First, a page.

The 2016-17 TV and movie awards season has hit high gear with the presentation of Critics’ Choice Awards winners as well as nominations for Golden Globe Awards, NAACP Image Awards and Screen Actors Guild Awards. While TV viewers and critics will undoubtedly cheer shows recognized by the major awards groups — and lament over their favorite shows that did not make the awards cut — The Wire saw three trends coming out of the awards blitz that could affect the television industry heading into the new year.
More love for diverse casting: A number of new scripted series with predominately multicultural casts won Critics’ Choice Awards in major categories or earned multiple Golden Globe, NAACP Image or SAG Award nominations. Established and more mainstream series like Empire and Black-ish continued to remain popular with awards judges, garnering numerous nominations. The most prominent and eye-opening nods, though, were for more niche shows like FX’s hip hop-flavored series Atlanta, as creator and star Donald Glover won a Critics’ Choice Award for best actor in a comedy series and Golden Globe nomination in the same category, and HBO’s comedy series Insecure, which nabbed eight NAACP Image Award nominations and a Golden Globe best comedy actress nod for Issa Rae, star of the freshman comedy series. Also, Golden Globe, SAG and NAACP award nominations for Thandie Newton’s performance as a newly sentient android in HBO’s Westworld, and multiple nods for FX limited series The People v. O.J. Simpson and actors including Courtney B. Vance and Sterling K. Brown (also nominated for an NAACP Image Award for NBC’s This Is Us) demonstrate that, when given a chance, actors of color can turn in award-defining performances.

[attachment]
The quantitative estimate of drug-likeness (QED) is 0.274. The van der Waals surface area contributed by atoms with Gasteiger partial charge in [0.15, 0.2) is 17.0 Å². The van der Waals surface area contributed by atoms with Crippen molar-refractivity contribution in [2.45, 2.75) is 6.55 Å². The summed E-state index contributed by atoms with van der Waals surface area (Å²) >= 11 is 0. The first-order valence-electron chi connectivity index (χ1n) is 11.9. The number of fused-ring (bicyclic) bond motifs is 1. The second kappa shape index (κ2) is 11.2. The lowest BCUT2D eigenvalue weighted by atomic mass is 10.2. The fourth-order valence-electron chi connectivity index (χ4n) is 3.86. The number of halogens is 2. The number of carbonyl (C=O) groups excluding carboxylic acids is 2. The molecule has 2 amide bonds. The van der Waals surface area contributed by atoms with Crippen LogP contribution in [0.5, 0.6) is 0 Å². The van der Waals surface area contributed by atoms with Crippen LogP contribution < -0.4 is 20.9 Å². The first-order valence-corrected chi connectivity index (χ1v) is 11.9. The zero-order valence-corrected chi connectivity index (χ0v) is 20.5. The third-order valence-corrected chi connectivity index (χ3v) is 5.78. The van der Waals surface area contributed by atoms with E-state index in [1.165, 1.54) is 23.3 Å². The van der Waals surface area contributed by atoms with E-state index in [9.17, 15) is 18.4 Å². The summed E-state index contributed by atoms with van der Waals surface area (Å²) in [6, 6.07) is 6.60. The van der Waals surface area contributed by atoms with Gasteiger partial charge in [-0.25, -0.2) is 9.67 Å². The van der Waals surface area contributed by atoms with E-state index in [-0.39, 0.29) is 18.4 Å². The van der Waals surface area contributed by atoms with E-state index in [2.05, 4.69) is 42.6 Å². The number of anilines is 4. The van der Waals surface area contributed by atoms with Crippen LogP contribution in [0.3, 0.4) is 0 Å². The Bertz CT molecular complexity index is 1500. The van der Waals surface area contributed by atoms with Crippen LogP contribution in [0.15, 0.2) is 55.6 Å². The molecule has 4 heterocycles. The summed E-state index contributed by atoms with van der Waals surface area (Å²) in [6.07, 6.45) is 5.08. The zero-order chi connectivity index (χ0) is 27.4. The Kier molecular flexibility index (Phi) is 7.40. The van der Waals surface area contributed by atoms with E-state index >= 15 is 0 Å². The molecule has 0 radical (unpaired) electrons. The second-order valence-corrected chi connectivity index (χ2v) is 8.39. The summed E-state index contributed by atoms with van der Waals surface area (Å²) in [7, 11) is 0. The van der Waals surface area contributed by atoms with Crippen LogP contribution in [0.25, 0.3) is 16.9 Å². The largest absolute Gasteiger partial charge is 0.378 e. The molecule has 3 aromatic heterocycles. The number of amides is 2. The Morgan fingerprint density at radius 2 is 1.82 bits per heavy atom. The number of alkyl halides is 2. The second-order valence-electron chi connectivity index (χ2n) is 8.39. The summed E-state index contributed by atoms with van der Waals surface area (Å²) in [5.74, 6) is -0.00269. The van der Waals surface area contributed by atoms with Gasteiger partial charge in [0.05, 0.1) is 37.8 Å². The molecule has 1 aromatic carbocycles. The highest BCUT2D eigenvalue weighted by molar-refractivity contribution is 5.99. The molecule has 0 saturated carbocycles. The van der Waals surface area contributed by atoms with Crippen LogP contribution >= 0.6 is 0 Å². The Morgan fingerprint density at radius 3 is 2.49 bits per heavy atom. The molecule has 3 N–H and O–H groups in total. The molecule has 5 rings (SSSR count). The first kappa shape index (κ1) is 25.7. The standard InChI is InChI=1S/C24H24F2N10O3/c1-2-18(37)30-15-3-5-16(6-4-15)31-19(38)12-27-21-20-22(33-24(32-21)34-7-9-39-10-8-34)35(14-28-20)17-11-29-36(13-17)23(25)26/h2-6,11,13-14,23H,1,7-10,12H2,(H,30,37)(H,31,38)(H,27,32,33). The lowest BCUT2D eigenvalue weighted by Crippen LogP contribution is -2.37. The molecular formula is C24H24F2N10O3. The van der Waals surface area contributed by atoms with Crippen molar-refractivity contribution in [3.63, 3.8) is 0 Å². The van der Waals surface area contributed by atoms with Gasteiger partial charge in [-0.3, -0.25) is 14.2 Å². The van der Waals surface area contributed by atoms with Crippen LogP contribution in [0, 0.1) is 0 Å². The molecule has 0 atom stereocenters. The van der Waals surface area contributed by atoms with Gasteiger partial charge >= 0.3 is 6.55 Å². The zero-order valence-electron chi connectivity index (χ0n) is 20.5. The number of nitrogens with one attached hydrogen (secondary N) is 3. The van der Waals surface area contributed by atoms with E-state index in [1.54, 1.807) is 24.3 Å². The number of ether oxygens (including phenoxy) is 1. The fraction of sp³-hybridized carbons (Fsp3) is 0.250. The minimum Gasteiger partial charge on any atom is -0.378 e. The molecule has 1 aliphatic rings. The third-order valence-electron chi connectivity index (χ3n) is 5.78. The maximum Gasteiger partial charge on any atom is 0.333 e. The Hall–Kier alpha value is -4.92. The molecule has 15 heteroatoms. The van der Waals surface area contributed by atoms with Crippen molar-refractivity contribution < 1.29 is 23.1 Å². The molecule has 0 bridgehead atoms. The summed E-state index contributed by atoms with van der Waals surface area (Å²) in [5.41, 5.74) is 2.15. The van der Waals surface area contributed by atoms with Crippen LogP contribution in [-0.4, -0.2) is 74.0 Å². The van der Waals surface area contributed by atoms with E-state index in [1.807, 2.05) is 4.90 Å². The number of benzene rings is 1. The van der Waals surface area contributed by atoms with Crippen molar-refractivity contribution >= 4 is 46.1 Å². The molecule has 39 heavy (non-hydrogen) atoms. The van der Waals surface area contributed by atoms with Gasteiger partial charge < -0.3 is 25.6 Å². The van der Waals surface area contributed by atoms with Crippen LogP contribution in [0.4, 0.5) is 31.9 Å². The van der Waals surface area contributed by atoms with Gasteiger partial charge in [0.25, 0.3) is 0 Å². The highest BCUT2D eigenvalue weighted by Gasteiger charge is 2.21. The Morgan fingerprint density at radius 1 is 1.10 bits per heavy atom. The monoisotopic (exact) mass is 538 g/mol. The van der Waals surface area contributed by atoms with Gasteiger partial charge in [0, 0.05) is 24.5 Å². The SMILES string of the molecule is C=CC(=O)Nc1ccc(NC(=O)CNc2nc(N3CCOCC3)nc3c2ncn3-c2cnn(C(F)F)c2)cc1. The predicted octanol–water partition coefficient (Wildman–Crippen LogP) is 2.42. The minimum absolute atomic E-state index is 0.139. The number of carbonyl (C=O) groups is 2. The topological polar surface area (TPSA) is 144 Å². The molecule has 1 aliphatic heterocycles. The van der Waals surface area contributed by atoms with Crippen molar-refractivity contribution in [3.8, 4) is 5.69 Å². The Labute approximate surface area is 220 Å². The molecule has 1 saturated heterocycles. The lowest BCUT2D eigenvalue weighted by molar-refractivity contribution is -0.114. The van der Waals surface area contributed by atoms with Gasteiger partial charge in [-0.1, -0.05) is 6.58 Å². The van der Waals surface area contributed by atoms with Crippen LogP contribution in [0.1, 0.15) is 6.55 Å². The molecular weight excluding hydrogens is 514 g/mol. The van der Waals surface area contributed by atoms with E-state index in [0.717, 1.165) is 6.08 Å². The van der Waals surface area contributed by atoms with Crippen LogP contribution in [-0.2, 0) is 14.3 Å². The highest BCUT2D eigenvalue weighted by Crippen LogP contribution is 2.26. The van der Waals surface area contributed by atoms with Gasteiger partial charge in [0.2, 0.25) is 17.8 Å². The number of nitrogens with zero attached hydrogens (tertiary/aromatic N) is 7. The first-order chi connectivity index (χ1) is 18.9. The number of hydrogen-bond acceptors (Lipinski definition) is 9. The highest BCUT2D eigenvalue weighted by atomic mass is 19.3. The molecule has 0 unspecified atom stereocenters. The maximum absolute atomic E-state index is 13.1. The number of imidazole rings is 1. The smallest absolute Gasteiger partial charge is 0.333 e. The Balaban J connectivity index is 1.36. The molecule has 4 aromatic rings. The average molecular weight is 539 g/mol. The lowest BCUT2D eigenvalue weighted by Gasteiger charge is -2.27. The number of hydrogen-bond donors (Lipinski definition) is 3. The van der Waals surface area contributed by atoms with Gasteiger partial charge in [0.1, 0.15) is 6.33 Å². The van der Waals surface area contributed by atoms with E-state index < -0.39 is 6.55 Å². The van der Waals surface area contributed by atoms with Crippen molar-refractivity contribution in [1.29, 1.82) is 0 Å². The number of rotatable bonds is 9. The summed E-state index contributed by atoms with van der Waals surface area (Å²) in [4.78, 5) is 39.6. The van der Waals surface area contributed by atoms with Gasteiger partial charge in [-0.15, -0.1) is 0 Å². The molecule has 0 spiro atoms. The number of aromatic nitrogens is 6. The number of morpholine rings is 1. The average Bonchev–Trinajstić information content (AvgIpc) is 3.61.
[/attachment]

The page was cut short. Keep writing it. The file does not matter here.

Newbie series bring buzz: During every awards season there seems to be a new series that captures the zeitgeist of the viewer and the eye of judges. This season, several new shows have gained major award recognition. Half of the Critics’ Choice Awards winners in the major drama categories were from freshman series Westworld (HBO) and The Crown (Netflix). Four out of the five Golden Globes-nominated series in the drama category are from first-year shows (The Crown, Westworld, This Is Us and Netflix’s Stranger Things). Four of the five SAG Awards nominations for “outstanding performance by a female actor in a drama series” were from new series, including two from binge-viewing favorite Stranger Things. With 400-plus scripted series for U.S. audiences to choose from, new shows are cutting through the clutter to build both audiences and critical acclaim.